'Shift work and physically demanding jobs linked to lowered fertility'

Feb 09, 2017, 00:16
'Shift work and physically demanding jobs linked to lowered fertility'

The differences were even greater among women working either evening, night or rotating shift patterns. Those with such positions were found to have fewer viable eggs, which can potentially make it harder for a woman to conceive.

As part of the study 473 woman, aged an average of 35, who were undergoing fertility treatment were examined, while another 313 who had completed IVF treatment were also surveyed.

The inverse association between heavy lifting and mature egg yield was stronger among women who were overweight or obese and those aged 37 or older. Yet they do suspect that the fertility issues associated with working non-day shifts may stem from a disruption in a woman's circadian rhythm.

However, Minguez-Alarcon admitted that some of those women might be exposed to some other environmental factors that could affect their "egg quality".

"We need further large studies to confirm these findings before we can advise women if their night shifts have a potential negative impact on their egg quality and IVF outcome".

In addition, compared with those whose jobs did not entail heavy lifting, women going through IVF with physically demanding jobs had a lower total reserve of eggs and fewer mature eggs - reductions of almost 9% and almost 14.5%, respectively.

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For instance, it could be that the amount and type of work a women does could be related to other aspects of her life, such as socioeconomic status, that made her less fertile.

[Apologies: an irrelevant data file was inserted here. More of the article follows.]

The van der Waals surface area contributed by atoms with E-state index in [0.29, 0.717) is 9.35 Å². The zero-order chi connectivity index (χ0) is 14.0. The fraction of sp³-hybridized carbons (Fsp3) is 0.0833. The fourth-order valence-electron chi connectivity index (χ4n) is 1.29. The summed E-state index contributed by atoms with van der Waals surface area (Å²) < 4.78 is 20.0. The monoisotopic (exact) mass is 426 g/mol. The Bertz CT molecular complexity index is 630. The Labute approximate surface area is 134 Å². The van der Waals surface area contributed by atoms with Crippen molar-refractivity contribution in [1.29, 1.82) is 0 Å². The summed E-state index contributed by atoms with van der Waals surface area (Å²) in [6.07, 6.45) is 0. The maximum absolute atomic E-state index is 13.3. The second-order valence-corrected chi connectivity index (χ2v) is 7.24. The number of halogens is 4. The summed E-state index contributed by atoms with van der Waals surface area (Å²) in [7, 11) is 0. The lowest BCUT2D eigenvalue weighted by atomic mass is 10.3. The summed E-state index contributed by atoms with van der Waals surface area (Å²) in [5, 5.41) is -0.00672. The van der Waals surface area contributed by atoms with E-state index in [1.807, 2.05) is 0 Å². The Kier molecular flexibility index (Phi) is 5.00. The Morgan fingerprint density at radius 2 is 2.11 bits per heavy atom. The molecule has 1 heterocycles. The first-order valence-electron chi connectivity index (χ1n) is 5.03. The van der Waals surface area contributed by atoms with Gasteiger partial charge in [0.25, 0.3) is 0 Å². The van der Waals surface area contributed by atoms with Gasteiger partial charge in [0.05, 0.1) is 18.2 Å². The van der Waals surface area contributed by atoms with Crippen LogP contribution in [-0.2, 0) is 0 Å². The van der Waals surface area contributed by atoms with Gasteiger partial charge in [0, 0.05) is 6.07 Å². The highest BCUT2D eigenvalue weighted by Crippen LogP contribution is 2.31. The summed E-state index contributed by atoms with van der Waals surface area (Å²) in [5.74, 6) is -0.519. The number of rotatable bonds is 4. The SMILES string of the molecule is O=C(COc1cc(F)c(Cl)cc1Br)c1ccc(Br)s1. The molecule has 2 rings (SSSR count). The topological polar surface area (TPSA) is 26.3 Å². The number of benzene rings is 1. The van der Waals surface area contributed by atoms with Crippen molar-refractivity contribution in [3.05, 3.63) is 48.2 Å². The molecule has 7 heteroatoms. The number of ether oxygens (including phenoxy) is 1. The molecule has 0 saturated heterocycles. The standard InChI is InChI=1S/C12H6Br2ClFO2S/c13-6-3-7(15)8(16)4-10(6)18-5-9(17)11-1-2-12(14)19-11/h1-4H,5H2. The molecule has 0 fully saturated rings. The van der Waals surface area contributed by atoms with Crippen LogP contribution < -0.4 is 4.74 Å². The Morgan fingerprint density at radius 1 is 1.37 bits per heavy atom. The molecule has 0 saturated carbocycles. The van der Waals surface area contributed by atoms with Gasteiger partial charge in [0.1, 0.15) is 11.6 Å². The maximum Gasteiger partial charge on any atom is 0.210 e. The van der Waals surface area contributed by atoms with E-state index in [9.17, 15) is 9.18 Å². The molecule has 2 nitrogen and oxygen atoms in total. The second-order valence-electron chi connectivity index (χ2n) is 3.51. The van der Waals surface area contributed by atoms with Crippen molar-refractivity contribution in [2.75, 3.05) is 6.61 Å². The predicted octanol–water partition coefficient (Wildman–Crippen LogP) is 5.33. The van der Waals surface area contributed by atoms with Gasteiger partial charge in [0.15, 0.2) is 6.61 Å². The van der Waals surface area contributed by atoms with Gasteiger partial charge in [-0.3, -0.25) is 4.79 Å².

The findings were discussed February 7 in the journal Occupational and Environmental Medicine.

"We're not entirely sure of the biological mechanisms that are underlying this but it seems that physically demanding work on top of an obesogenic or overweight environment are two combined stressors that seem to be really detrimental to a woman's ability to get pregnant", said co-author Audrey Gaskins, research associate at the School of Public Health. "As women with fewer mature oocytes [eggs] would have fewer eggs which are capable of developing into healthy embryos".

The authors caution that the study is observational, so no firm conclusions can be drawn about cause and effect.

"It is hard to hypothesise a mechanism by which a physically demanding job may have a negative effect on ovarian reserve, as the number of eggs (oocytes) is determined at birth and lost progressively throughout life, with smoking having been shown to be the main toxin that significantly diminishes ovarian reserve". The study focused on women who have physically demanding jobs in order to see if their fertility is affected by their jobs. Another factor that can affect fertility is obesity.

About 40 per cent of women said they had to regularly move or lift heavy objects, while a fifth said their jobs were moderately to very physically demanding.